Lewy body dementia: symptoms, causes and relationship to Alzheimer’s disease

The term “dementia” refers to a collection of diseases that cause progressive deterioration in function as a result of brain degeneration. Although it is not as well known as dementia due to Alzheimer’s disease, which occurs as a result of a build-up of Lewy bodies, it is also very common.

In this article we will describe what is Lewy body dementia and what are its symptoms and causes main. We will also analyze the physiopathological characteristics of this disease in comparison with those of Alzheimer’s and Parkinson’s, which share remarkable characteristics, and we will give a brief reminder of its history.

    What is Lewy Body Dementia?

    Lewy body dementia is a neurodegenerative disease that belongs to the group of cortical dementias, such as Alzheimer’s and Pick’s disease. In this set of disorders, the cerebral deterioration of dementia mainly affects the cortex, which causes a very significant impairment of higher cognitive functions.

    Therefore, people with a certain type of cortical dementia often have symptoms such as memory problems, disorientation, emotional instability, impulsivity and the deterioration of complex cognitive processes such as abstraction and social judgment. These functions depend mainly on the activity of the frontal lobes of the brain.

    Lewy body dementia is associated with presence in the brain of abnormal cellular structures relatively specific to this disease, and which give it its name. Degeneration of the cerebral cortex causes multiple symptoms and signs, the most characteristic of which are parkinsonism, visual hallucinations and fluctuations in attention.

      History, diagnosis and prevalence

      This disease was first described by Kenji Kosaka in 1976; however, the deposits known as Lewy Bodies had been discovered by Frédéric Lewy in the early years of the 20th century. In the 1990s, advances in diagnostic techniques made it possible to detect the disease by observing the brain after death.

      It is currently known to be the third most common type of dementia, surpassed only by Alzheimer’s disease and mixed dementia, in which old and vascular dementia are combined. Epidemiological research indicates that between 10 and 15% of dementias are due to Lewy bodies.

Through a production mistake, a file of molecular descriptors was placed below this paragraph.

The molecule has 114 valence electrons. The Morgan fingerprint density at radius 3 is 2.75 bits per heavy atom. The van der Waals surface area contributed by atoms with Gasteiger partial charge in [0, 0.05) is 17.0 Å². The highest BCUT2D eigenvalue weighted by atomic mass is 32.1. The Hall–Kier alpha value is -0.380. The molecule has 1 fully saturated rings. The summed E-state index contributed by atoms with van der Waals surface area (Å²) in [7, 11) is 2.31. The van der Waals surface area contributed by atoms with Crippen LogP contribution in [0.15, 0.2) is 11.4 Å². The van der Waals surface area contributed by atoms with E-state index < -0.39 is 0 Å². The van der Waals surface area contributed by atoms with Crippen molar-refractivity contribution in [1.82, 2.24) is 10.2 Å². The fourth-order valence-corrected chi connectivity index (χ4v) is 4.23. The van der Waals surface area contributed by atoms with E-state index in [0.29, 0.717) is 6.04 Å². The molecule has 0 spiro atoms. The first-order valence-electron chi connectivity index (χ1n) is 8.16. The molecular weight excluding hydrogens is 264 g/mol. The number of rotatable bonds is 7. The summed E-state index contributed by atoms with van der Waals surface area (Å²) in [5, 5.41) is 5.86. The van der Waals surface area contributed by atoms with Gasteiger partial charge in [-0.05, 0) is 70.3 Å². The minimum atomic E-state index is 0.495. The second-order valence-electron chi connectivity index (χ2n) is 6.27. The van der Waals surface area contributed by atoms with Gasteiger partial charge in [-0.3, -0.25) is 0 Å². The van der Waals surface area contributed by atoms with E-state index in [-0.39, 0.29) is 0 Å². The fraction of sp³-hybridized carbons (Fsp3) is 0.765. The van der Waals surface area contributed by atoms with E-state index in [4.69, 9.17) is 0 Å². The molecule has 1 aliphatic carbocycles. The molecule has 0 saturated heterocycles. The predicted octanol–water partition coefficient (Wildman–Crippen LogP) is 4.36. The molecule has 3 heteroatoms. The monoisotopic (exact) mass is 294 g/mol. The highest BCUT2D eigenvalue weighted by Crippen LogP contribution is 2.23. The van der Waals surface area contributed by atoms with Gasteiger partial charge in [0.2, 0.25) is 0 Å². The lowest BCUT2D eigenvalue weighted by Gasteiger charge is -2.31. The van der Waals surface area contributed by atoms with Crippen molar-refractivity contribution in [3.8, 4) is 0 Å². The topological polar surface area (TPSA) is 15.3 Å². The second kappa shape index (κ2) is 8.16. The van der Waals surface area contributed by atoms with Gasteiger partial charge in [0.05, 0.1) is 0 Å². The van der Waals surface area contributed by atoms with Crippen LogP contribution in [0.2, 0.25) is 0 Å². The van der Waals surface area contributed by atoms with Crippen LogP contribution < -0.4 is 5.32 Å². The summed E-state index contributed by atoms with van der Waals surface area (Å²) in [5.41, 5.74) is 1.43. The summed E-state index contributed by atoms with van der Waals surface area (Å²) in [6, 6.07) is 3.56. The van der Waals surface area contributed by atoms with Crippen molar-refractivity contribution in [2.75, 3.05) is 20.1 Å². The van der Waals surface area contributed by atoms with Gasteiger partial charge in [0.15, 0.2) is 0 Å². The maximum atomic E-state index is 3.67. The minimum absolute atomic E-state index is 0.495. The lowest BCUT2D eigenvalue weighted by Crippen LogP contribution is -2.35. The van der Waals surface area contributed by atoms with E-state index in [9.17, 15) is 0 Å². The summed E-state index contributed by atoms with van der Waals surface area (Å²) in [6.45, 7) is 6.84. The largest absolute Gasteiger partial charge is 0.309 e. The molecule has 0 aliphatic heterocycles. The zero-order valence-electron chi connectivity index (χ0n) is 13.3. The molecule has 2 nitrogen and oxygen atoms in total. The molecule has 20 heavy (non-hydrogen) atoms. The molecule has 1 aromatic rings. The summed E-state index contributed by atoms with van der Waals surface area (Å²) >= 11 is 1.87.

This dementia occurs more frequently in men than in women, although the differences in prevalence are not very large. It is more common in people over 60, but tends to appear later: the average age of onset of symptoms is around 75 years.

      Main symptoms and signs

      Lewy body dementia is a progressive disease; as such, the deficits and alterations it causes increase as the disease progresses and spreads in the brain. Despite being cortical dementia, memory problems are not very obvious in the early stages of the disease, although they later become so.

      The main symptoms and signs of Lewy body dementia there are three: fluctuations in attention and alertness, which cause episodes of confusion; Parkinson-like manifestations such as tremors at rest, stiffness and slowness of movement; and recurring visual hallucinations, which can be very vivid.

      Throughout the course of the disease, other dysfunctions also appear in executive processes, such as those that affect visuospatial cognition and temporal and spatial orientation, as well as delusions, difficulty walking, falls frequent symptoms of depression and alterations. From REM or MOR sleep (“rapid eye movements”).

      Causes and pathophysiology

      Although it is not known exactly what causes Lewy body dementia, it is known to be associated with the PARK11 gene and that it also shares a genetic basis with Alzheimer’s disease, Linked to errors in the synthesis of apolipoprotein E. However, most cases of this disease are not due to hereditary factors.

      Physiopathologically, the most characteristic feature of this dementia is the presence of Lewy bodies, accumulations of alpha-synuclein protein in the cytoplasm of neurons. This alteration is due to errors in phosphorylation, a process related to protein activity and metabolism.

        Relationship with Alzheimer’s and Parkinson’s dementias

        Lewy bodies not only appear in dementia before us, but are also present in Parkinson’s disease, multiple systemic atrophy, and Alzheimer’s disease; in the latter case, they are found specifically in the CA2-3 region of the hippocampus, the fundamental structure of memory consolidation.

        In addition to Lewy bodies we can find amyloid plaques, One of the typical signs of Alzheimer’s dementia and dopamine and acetylcholine neurotransmitter deficiencies, as in Parkinson’s disease. This is why Lewy disease is often referred to as a midpoint between the other two, etiologically and symptomatically.

        Unlike what happens in Alzheimer’s disease, in Lewy body dementia no atrophy is observed in the cortex of the middle part of the temporal lobes during the early stages of the disease. This fact explains some of the symptomatic differences between the two dementias, especially the evolution of memory problems.

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